The tobacco epidemic in Alaska: Part 1 in a series on tobacco use and prevention for Alaska Native peopleApril 17, 2015
Alaska has made great strides in reducing tobacco use over the years, but to this day, tobacco is still the number one preventable cause of death and disease in Alaska and across the nation. Approximately 600 Alaskans die every year from direct tobacco use; this is more than deaths from suicide, motor vehicle crashes, chronic liver disease and cirrhosis, homicide, HIV/AIDS and influenza combined. Among Alaska Native people, more than 1 in 3 adults (38 percent) are current smokers and 19 percent of Alaska Native high school students reported current smoking. Since the first Surgeon General’s Report in 1964, evidence regarding the harmful effects of direct tobacco use and exposure to secondhand smoke has increased greatly. Today, smoking can be linked to 32 percent of all coronary heart disease deaths, 97 percent of all lung cancer deaths, and 79 percent of all cases of chronic obstructive pulmonary disease, yet every one of these deaths and diseases can be prevented.
According to the Centers for Disease Control and Prevention, coordinated efforts that combine educational, clinical, policy, and price increase interventions are proven to decrease tobacco use. More specifically, interventions may include asking every patient about their tobacco use status; reducing the cost of tobacco treatment; implementing tobacco-free workplace policies; and developing mass media campaigns to educate about the harmful effects of tobacco use.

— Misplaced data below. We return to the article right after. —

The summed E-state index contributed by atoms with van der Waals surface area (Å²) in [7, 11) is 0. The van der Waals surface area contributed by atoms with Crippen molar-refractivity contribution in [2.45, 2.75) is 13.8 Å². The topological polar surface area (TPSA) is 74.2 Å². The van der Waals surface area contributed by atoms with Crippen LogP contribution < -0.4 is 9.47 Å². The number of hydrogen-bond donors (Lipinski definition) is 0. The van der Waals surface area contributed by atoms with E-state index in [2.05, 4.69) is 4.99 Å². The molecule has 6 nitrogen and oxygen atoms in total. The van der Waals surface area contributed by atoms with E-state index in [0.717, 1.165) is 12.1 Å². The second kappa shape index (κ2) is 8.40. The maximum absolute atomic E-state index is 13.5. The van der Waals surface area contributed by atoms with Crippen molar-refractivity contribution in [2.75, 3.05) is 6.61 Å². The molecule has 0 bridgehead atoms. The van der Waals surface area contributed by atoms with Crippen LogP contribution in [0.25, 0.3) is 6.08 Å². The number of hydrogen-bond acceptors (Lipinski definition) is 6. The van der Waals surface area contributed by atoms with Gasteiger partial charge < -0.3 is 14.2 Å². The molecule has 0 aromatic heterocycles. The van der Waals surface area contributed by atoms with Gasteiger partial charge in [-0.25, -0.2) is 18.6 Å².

The ANTHC Tobacco Prevention and Control Program focuses its efforts on these interventions that have the capacity to end the epidemic of tobacco use in our communities. Over the next several weeks, look for a series of news items that profile the work of the Tobacco Prevention and Control Program in areas of: 1) Statewide tobacco policy; 2) Emerging threats: E-cigarettes and new tobacco products; 3) Health care system best practices for tobacco treatment; 4) Tribal health organization and community tobacco quit resources; and 5) Tribal and community partnerships for a tobacco-free Alaska.
To learn more about the ANTHC Tobacco Prevention and Control Program email email@example.com. For more information on Alaska Tobacco Facts, visit http://dhss.alaska.gov/dph/Chronic/Pages/Tobacco/default.aspx.